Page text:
The new chairman of the Federal Communications Commission promised to promote competition in the telecommunications industry and hinted that he may limit the amount of spectrum available to AT&T and Verizon for purchase in upcoming spectrum auctions in his first policy speech Monday at Ohio State University.
“Competition does not and will not produce adequate outcomes in the circumstance of significant, persisting market power or of significant negative externalities,” Wheeler said. “Where those occur, the Communications Act and the interests of our society — the public interest — compel us to act and we will.”
Wheeler — learning from the HealthCare.gov snafu — also expressed caution in announcing an auction schedule until the FCC is confident that the auction software is “up to the task.”
Spectrum auctions will be the top line item on the FCC’s agenda in 2014, as the agency is expected to hold an unique incentive auction to buy back spectrum from TV broadcasters and sell it to wireless providers.
The chairman’s comments on spectrum auctions were part of broader remarks outlining his philosophies for regulation. Wheeler positioned himself as a moderate, calling himself an “unabashed” believer in marketplace competition who is not afraid to enact new regulations to protect public interest.
“Regulating the Internet is a nonstarter,” Wheeler said. “Assuring that the Internet exists, however, as a collection of open, interconnected entities is an appropriate activity for the people’s representatives.”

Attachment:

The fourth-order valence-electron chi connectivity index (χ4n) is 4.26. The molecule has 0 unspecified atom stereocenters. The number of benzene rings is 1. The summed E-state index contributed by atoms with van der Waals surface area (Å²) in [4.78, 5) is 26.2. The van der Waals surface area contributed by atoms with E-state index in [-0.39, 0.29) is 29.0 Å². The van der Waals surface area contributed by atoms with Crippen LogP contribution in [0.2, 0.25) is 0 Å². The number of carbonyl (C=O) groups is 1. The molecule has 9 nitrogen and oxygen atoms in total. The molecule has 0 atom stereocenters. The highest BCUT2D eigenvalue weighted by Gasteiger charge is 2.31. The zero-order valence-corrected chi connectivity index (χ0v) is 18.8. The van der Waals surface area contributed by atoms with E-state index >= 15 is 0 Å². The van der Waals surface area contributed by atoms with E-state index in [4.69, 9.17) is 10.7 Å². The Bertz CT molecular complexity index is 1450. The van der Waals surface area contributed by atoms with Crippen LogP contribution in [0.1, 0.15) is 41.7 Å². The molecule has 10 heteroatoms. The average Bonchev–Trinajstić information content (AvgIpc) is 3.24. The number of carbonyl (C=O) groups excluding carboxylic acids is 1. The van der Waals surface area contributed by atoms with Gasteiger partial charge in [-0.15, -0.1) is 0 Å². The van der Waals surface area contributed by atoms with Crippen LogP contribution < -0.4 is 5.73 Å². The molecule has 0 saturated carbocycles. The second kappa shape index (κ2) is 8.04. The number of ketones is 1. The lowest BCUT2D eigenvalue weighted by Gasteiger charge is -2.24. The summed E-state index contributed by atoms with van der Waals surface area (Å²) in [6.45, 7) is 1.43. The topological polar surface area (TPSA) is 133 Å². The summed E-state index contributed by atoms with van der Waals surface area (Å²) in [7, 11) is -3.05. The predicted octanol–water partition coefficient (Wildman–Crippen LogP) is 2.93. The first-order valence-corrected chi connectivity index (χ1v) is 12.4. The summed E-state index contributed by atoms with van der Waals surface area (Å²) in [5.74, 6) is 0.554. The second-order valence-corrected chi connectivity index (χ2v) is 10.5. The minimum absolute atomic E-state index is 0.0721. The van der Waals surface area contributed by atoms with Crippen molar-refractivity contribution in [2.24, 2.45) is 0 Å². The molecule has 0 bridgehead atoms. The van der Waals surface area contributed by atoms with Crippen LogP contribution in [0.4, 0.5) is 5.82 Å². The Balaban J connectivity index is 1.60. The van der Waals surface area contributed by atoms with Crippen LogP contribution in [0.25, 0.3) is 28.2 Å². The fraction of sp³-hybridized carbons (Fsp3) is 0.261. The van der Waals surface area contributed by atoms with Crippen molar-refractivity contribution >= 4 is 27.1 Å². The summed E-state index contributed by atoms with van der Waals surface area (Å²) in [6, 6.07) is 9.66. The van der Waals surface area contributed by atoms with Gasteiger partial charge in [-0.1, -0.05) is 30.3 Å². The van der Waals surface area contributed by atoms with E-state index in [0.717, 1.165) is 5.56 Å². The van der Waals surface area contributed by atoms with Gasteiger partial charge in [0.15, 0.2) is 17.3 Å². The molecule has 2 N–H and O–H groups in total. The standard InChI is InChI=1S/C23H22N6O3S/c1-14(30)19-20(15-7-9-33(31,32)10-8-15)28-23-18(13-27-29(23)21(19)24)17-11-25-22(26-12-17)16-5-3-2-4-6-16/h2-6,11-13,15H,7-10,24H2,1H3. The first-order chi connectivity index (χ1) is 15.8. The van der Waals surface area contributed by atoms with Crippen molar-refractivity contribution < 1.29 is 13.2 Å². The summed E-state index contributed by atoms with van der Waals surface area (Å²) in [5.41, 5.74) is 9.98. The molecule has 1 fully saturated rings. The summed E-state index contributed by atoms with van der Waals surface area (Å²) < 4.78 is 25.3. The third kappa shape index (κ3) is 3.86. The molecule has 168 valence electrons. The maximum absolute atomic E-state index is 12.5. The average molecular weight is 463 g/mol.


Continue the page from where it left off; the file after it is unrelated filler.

He also touched on other topics that have come up during his first month in office, such as cell-phone unlocking and cellular use on airplanes. Wheeler was surprised by the outcry in response to his proposal to lift the ban on cellular lift on airplanes.
Wheeler, an “intrepid history buff”, also published a free e-book Monday that explores the history of network revolutions in the U.S. The book was the foundation for his first speech.
Wheeler’s speech is expected to be the first of many over the next couple of months.
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Much has been made of David Brooks’s recent New York Times column, in which confesses to missing already the civility and humanity of Barack Obama, compared to who might take his place. In NewYorker.com, Jeffrey Frank reminds us how critical such attributes are to foreign policy. “It’s hard to imagine Kennedy so casually referring to the leader of Russia as a gangster or a thug. For that matter, it’s hard to imagine any president comparing the Russian leader to Hitler [as] Hillary Clinton did at a private fund-raiser. … Kennedy, who always worried that miscalculation could lead to war, paid close attention to the language of diplomacy.”
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